Reactive, Random, or 100% Manual: Which Auditing Type Are You?

Auditing is a powerful and fundamental operation for every organization. But how much money and time should be spent on it, and how do you measure accuracy? Once you have audit results, which operations do you adjust first to have the greatest impact? Having the proper tools, processes, and procedures in place to successfully audit expenses enables you to get the most of out your time and dollars spent on auditing.  


Time on task: How much does a manual audit actually cost?

YES, you can calculate the estimated cost to perform all tasks related to manual expense report auditing; so logically, improving efficiency lowers cost. The benefit of this calculation is to quickly determine if this is how you want to invest your most valuable resources time (your employees) or if it makes sense to automate or outsource some of the work – allowing your employees to focus on other areas of your organization. A recent IDC report found that Concur Invoice customers saw benefits like: 46% more efficient invoice handling staff, 75% less time to process an invoice, and 45% more efficient AP teams.

Here’s our handy formula:



Non-compliant spend happens in every business and audits are essential for catching that spend. Having the proper tools, processes, and procedures in place to successfully audit expenses will optimize auditing efficiency and accuracy. Typically, organizations are using audit methods that fall into one of the three categories:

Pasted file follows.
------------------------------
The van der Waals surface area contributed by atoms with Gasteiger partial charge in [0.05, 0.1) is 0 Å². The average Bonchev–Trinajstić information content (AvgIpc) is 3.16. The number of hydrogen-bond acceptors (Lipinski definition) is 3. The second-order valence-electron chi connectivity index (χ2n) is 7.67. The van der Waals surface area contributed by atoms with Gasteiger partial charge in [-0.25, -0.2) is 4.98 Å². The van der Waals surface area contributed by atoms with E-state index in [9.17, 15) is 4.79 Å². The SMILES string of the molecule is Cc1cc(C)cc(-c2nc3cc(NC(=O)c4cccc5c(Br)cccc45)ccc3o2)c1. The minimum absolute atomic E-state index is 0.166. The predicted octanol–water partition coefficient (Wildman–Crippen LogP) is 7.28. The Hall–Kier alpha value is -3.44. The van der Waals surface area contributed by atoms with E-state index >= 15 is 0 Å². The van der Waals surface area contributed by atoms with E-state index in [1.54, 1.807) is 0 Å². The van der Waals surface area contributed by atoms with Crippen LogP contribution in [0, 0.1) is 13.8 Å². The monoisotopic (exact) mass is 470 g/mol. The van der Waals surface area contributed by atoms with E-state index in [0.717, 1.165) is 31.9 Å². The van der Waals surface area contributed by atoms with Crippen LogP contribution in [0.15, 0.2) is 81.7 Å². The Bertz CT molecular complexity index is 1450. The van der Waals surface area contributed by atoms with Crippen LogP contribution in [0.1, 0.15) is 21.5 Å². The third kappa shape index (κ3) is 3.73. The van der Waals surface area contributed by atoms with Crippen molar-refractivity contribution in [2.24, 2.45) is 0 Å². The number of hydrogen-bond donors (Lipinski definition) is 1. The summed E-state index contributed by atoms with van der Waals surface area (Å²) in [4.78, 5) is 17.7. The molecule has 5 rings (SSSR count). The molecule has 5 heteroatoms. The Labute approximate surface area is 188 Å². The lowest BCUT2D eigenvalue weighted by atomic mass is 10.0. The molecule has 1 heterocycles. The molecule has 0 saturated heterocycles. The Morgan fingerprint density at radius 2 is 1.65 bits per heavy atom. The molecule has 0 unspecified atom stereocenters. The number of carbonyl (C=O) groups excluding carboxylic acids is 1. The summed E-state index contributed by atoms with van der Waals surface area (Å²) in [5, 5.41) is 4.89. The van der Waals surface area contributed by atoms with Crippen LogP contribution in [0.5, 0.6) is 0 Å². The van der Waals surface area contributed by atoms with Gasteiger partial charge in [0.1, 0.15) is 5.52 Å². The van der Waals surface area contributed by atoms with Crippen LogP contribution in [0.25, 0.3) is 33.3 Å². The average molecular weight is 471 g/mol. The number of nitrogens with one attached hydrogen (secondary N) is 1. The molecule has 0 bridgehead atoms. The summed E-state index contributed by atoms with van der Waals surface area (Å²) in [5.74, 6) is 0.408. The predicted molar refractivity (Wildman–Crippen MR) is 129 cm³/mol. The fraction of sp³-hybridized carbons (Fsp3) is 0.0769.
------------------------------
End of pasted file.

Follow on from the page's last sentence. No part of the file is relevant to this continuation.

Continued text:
1. Reactive: Audits are initiated only when fraud is suspected
  2. Random: Manual audits are conducted on a random sample of expense reports
  3. 100% Manual: Manual audits are conducted on all expense reports. While effective at finding fraud, this method is the most difficult, expensive, and time consuming.

Exploring options as to whether it is more cost-effective to outsource auditing, implement automation, or better support in-house auditing teams are all things to consider.


Auditing best practices to leverage

Evaluating your expense categories to determine which areas, teams, or categories require more or less of your auditing attention will help you optimize your organization’s auditing efficiency. Consider things like: clarifying expense submission procedures and creating automated rules around approvals or notifications, supported by consistent and scalable policies. Here are some of our best practices to get your auditing process on-track:

1. Identify Improvement Opportunities: Number of Exceptions by Expense Type: Examine which expense types are most frequently causing exceptions and address the root of the cause (examples: misunderstanding of policy, mis-categorizations, overly stringent audit rules)

2. Reduce Number of Exceptions Over Time: Trend of Audit Rule Exceptions: The number of exceptions in an expense report significantly increases the amount of time your team spends auditing it. Decreasing this trend may reduce the burden on audit resources and increase employee productivity.

3. Improve First Pass Ratio: Multiple Touches: Expense reports that repeatedly cycle between submitter, approver, processor, and auditor are costly. The best-case scenario is that most reports go through the process only once.

4. Increase Card Adoption: Spend Channel Adoption: Card feeds ensure the accuracy of amounts submitted and reduce the need for manual validation. Making cards your preferred payment method when employees are spending company dollars simplifies the auditing process.


Finance Personality test: Which auditing type are You?

So, after reading our best practices, which auditing type are you? Take our Finance Personality test to see where you stand.

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